This is the fourth and final installment of the four-part series “Thriving While Black.”
My team had just finished our weekly editorial planning, and post meeting chatter was in full swing. Our feature writer was being heavily complimented for effectively organizing our team calendar and assigning tasks.
“We should call you the task master,” exclaimed one of my colleagues as she cracked an imaginary whip.
Laughter erupted in the conference room. I didn’t think it was funny. I scanned the room for others that were unamused. That’s when I saw the nervous smile spreading uneasily across our writer’s face. She confessed that the crack of the imaginary whip had conjured up imagery of a kinky bedroom.
“Really?” I said, genuinely surprised. “It made me think about slavery.”
A few seconds of awkward silence ensued. I released a small chuckle to signify it was okay to laugh.
“Hey, different backgrounds,” said our writer after a thoughtful shrug.
This interaction with my co-workers taught me a powerful lesson: people’s backgrounds can drastically influence how they view and experience the world. Cracking an imaginary whip conjured up completely different imagery for me and my colleagues. When I heard “master,” I immediately thought about slavery. The cracking whip added an extra visual sting. For my white co-workers, slavery was the last thing on their minds.
I make a lot of unique associations between black peoples’ oppressive history and my current work life interactions. For instance, one time our office assistant asked me to leave the conference room because a meeting was about to start. She apologized profusely. I told her it really wasn’t a big deal.
“As a black woman in America, I’m used to being displaced,” I joked as I packed my things.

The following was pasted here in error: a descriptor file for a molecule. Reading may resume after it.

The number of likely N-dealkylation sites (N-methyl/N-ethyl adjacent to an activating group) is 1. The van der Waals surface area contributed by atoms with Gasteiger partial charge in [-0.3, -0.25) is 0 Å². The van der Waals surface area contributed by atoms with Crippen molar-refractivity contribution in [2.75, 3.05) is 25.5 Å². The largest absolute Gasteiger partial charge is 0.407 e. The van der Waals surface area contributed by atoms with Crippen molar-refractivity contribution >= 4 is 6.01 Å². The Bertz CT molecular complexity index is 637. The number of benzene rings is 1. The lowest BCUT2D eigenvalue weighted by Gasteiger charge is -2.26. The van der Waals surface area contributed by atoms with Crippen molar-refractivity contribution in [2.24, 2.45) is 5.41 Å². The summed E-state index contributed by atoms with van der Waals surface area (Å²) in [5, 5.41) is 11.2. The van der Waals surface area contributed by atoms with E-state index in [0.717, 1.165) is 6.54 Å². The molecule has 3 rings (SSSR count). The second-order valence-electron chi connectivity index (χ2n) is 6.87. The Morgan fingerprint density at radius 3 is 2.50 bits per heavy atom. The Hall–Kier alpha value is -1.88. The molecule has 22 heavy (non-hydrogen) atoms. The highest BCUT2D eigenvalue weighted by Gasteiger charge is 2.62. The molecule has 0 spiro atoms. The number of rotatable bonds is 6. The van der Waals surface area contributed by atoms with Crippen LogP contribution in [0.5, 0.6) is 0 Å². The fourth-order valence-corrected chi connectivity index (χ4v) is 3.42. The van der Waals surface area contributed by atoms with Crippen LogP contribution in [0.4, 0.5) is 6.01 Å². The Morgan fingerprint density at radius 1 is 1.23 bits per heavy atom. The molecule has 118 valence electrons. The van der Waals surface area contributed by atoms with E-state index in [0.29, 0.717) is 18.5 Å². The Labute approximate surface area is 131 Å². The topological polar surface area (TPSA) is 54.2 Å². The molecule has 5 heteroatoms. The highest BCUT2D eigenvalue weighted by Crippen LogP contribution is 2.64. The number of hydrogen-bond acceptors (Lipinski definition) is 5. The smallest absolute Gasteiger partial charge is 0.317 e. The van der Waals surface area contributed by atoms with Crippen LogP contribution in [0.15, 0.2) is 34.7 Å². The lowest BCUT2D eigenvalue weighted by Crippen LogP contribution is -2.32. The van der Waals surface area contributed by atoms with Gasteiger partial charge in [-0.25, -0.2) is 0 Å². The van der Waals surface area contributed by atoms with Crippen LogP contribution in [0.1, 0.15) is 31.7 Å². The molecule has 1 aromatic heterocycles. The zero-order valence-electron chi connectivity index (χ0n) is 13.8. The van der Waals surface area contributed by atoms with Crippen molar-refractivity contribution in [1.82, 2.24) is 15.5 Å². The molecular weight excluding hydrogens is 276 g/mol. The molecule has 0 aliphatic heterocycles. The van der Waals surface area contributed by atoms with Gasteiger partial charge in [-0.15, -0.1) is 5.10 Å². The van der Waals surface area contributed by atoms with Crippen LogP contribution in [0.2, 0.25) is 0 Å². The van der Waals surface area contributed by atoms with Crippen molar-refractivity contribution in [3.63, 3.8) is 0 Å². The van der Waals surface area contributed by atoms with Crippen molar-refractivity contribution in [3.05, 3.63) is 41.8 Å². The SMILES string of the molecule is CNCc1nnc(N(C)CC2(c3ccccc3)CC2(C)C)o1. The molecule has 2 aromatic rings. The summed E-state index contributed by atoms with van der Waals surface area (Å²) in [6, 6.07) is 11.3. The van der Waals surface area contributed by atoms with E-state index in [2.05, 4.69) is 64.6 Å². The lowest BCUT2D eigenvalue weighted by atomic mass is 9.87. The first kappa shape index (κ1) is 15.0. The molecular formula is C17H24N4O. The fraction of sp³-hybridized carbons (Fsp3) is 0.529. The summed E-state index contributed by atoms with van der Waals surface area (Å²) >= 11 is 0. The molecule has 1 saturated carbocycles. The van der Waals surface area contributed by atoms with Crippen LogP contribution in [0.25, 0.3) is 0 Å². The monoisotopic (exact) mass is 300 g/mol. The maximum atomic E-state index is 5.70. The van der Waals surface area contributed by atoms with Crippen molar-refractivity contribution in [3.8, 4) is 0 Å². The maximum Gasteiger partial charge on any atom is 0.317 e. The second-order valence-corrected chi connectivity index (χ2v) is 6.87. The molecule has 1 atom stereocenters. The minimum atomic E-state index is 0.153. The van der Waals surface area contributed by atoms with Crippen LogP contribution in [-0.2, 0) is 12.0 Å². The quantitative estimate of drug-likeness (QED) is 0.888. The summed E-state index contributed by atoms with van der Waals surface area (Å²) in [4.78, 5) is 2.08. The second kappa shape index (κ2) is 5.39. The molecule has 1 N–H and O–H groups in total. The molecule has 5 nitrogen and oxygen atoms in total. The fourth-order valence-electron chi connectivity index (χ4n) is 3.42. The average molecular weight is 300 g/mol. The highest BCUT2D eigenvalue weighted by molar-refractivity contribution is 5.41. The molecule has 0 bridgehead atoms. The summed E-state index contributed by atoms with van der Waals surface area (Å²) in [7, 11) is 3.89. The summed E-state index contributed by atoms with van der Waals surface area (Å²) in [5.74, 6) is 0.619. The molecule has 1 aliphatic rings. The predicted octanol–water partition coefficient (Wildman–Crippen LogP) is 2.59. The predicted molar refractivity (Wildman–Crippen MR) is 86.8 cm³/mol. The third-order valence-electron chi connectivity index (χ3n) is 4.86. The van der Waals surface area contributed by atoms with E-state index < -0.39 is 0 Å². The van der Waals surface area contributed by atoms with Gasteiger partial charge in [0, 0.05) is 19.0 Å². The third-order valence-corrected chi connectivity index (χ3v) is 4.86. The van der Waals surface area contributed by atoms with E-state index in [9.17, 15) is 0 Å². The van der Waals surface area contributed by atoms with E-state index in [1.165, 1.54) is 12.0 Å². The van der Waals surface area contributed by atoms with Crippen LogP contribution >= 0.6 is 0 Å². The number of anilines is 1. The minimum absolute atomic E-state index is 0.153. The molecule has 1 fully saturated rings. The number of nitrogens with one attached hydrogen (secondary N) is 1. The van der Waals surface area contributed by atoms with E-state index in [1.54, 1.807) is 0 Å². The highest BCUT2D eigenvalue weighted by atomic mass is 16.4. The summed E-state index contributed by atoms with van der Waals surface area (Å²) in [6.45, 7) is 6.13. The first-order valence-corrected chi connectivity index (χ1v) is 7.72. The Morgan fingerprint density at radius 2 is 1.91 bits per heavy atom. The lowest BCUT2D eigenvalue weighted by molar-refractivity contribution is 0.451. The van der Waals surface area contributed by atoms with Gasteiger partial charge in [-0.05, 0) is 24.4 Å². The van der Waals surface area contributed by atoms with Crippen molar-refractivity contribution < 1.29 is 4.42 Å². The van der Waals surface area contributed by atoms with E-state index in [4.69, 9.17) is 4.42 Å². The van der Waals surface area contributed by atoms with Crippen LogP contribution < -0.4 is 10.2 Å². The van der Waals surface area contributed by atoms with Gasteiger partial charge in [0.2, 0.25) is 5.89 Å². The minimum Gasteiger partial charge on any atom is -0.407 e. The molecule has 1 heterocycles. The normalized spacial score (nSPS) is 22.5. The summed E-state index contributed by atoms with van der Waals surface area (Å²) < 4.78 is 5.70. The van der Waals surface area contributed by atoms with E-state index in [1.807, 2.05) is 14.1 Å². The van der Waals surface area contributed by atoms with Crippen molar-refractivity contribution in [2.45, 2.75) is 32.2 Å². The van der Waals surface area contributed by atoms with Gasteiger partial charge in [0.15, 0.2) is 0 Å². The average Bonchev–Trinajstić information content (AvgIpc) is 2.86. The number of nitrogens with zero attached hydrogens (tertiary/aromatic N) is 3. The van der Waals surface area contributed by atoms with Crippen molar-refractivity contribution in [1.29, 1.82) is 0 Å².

Why were centuries of forced black diaspora my first thought when asked to leave a conference room? I blame the historical repercussions of slavery (namely racism) that have transcended my ancestral past and shaped my present. Racism is constantly constructing in the background, reminding me of my “otherness.”
Laughter is the perfect escape from such a realization. I laugh a lot in my office. People credit it to my fun personality, but sometimes it is an office combat move used to defend against various forms of microgagressions. One time I introduced myself to a colleague who reassured me no introduction was needed. She recognized me because of “well…you know,” she said as she gestured to my face and hair. I laughed.
As the only Black person in my entire department, yes, I stand out. So do my experiences and conversations in the office. From compliments on my “erotic” clothing to genuine awe every time I change my hair, I am consistently complimented on my ethnic differences.
I have plenty of working while black office stories to share, but y’all get the point. Working while black is like living in a world where you see the unspoken and you don’t have the option to turn a color-blind eye. Sometimes you’ll question your sanity. Did they really just say that to me? Am I being hyper-sensitive? Sometimes you won’t get the cultural references your co-workers make. Sometimes their compliments will feel more like a magnifying glass on your melanin. Sometimes an imaginary whip cracked at end of a meeting will remind you of slavery.
Click here to read this series’ third installment: “Friending While Black“